Gateway to the Classics: Barbarian and Noble by Marion Florence Lansing
Barbarian and Noble by  Marion Florence Lansing



Christendom would have fared ill if it had had in the eighth century no stronger defender than Roderick and the weakened Goths, for it was pressed on every side by heathen and barbaric peoples. There had been indeed no united Christendom since the death of Theodoric two hundred years before. The union of Christian nations, into which the barbarian Clovis had been the last king to be admitted, had fallen to pieces at Theodoric's death, and no man had been strong enough to unite the warring tribes and nations of the Teutonic and Roman races until there succeeded to the throne of Clovis the Frankish Charles, known in history as Charlemagne, or Charles the Great.

Charlemagne was the hero of Europe for all the Middle Ages. Even the Saxons, who had every reason to hate him as their conqueror, wrote on the pages of history, "The best man on earth and the bravest was Charles: truth and good faith he established and kept." In the hour when they trembled before his "fierce fury" the barbarian nations admired the Frankish king. But how they feared him! There is a story of Didier, a Lombard king who opposed him and was driven by his armies within the walls of the strongest city of the Lombards.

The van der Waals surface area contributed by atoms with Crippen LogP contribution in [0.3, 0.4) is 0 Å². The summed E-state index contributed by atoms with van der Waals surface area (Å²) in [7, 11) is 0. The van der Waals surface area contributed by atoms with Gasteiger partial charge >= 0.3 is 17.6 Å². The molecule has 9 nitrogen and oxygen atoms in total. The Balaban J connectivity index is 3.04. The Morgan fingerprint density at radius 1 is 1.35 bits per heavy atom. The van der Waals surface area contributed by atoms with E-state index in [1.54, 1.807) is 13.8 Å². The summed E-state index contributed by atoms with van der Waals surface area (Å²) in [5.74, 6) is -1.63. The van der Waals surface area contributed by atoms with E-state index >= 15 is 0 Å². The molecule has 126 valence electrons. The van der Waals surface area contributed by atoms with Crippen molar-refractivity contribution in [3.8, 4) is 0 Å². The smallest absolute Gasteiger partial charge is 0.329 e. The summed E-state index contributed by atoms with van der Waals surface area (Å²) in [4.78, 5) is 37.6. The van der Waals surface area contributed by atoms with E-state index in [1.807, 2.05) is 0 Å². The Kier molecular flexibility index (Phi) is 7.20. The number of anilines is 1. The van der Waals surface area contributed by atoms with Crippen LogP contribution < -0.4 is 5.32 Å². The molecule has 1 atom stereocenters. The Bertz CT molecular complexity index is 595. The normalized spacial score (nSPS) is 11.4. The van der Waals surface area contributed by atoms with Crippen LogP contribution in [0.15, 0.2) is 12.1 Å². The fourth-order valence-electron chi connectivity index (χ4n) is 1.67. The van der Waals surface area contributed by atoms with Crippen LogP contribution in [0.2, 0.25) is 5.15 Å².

Didier had never seen the Frankish king, but Otger his friend had been at his court. When they heard that the formidable Charles was approaching, the two went up to a high tower to spy him from afar.

When the baggage train appeared, followed by the engines of war with which to attack the city, Didier said to Otger, "Is Charles in that great host?"

"No," replied Otger, "Charles is not yet there."

Then Didier saw a host of common soldiery coming, and spoke confidently, "Of a truth Charles advances now in this throng."

"No, no," replied Otger, "not yet."

The king fretted himself and cried, "What then shall we do if he has more than these?"

"The manner of his coming you will see," replied Otger, solemnly, "but what shall become of us I know not." For Otger was afraid; well he knew the wealth and might of the peerless Charles. "When you see the plain bristle with a harvest of spears, and rivers of black iron come flowing in upon your city walls, then you may look for the coming of Charles."

While yet he spoke, as the chronicler tells it, a black cloud arose in the west and the glorious daylight was turned to darkness. The emperor came on; a dawn of spears darker than night rose on the besieged city. King Charles, that man of iron, appeared. Iron his helmet, iron his gauntlet, iron the corselet on his breast and shoulders. His left hand grasped an iron lance. Iron the spirit, iron the hue of his war steed. Before, behind, and at his side rode men arrayed in the same guise. Iron filled the plain and open spaces; iron points flashed back the sunlight.

"There is the man whom you would see," said Otger to the king.

Charlemagne is described as "large and strong, and of lofty stature, though not over-tall. His eyes were very large and animated, his nose long, his hair fair, and his face laughing and merry. His appearance was always stately and dignified, whether he was standing or sitting."